How’s your down dog?
Just because it’s one of the most routine yoga poses doesn’t make it any easier to do properly. As with any pose, there’s a lot to work on.
When I’m in the pose, it doesn’t take me very long before I start getting tired and my focus goes from working my hands into the ground, rotating my elbows in, widening the collar bones, rooting through my heels and extending upwards through the pelvis, to “Holy crap, how am I going to survive this for another moment?!”
In that transition from working the pose to surviving it, we lose the benefits of being in it.
Which benefits? It calms your brain, lengthens and straightens your spine and legs, and helps open your shoulders, to name a few. But how can we spend more time developing our pose and getting its benefits, without giving in to fatigue?
By making your down dog pose a bit more passive, you can increase your duration and observe how each part of your body is working.
Here’s how to do it:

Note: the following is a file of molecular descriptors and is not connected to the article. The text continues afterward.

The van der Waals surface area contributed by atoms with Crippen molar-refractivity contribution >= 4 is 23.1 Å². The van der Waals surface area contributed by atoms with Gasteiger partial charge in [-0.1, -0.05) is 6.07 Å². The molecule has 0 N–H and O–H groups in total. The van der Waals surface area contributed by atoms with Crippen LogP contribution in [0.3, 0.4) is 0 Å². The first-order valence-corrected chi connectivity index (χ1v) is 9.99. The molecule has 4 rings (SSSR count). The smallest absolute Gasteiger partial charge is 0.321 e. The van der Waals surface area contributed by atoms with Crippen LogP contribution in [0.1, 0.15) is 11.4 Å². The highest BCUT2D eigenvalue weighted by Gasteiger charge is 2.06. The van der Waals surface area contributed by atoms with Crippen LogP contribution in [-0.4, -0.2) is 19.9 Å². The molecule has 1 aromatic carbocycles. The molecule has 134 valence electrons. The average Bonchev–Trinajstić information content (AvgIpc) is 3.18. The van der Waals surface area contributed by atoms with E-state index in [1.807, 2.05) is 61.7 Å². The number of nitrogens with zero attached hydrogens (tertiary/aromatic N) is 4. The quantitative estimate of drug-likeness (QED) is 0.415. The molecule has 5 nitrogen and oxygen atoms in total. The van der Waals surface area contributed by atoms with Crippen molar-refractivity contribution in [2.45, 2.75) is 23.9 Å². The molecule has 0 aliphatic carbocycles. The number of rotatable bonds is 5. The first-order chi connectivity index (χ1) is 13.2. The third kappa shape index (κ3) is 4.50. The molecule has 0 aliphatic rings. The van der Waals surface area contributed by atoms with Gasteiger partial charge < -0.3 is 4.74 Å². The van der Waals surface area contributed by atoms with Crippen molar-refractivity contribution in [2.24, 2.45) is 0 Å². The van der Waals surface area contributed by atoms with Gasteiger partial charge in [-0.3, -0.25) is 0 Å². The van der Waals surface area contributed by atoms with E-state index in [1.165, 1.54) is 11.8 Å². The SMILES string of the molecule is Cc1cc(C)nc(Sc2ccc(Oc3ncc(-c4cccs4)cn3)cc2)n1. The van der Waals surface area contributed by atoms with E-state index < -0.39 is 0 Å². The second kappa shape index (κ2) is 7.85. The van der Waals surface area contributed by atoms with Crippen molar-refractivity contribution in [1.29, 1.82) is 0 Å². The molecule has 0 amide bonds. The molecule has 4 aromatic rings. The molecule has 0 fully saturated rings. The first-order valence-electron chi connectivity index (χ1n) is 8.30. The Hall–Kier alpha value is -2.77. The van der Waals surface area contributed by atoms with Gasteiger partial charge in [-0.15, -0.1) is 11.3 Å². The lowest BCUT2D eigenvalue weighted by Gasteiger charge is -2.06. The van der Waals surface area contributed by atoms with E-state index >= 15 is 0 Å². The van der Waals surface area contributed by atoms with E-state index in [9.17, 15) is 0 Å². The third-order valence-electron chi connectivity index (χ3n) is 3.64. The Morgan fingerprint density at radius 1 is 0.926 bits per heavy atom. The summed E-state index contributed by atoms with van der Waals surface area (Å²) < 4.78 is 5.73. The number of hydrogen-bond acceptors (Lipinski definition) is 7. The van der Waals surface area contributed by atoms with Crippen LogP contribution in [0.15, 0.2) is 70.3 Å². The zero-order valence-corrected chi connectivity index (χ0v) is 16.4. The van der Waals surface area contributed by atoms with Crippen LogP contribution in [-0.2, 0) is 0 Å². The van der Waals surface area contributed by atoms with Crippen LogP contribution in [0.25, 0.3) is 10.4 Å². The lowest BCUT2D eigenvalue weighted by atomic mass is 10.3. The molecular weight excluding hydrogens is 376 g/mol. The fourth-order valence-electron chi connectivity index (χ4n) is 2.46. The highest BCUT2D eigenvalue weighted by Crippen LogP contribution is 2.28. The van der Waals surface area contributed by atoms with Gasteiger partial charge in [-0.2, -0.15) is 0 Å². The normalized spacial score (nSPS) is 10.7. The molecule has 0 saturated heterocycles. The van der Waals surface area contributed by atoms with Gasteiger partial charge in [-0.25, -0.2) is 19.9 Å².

For even more feedback, you can do the same pose pressing your heels into a wall. This will energize your legs and send your pelvis higher as you work with the push-pull action between your heels and your pelvis, and between your heels and your hands.
Che Nolan is a propologist with a major in bolsterology and an Iyengar yoga practitioner with a daily meditation practice. He is also a writer and a regular Halfmoon contributor.
Gratitude is an attitude that can be cultivated not only around Thanksgiving for blessings in our lives, but during each moment of life — towards ourselves! Our brains are programmed to protect and to survive, and when we live a life out in the world it is nearly impossible to avoid feelings of self-judgment or unworthiness.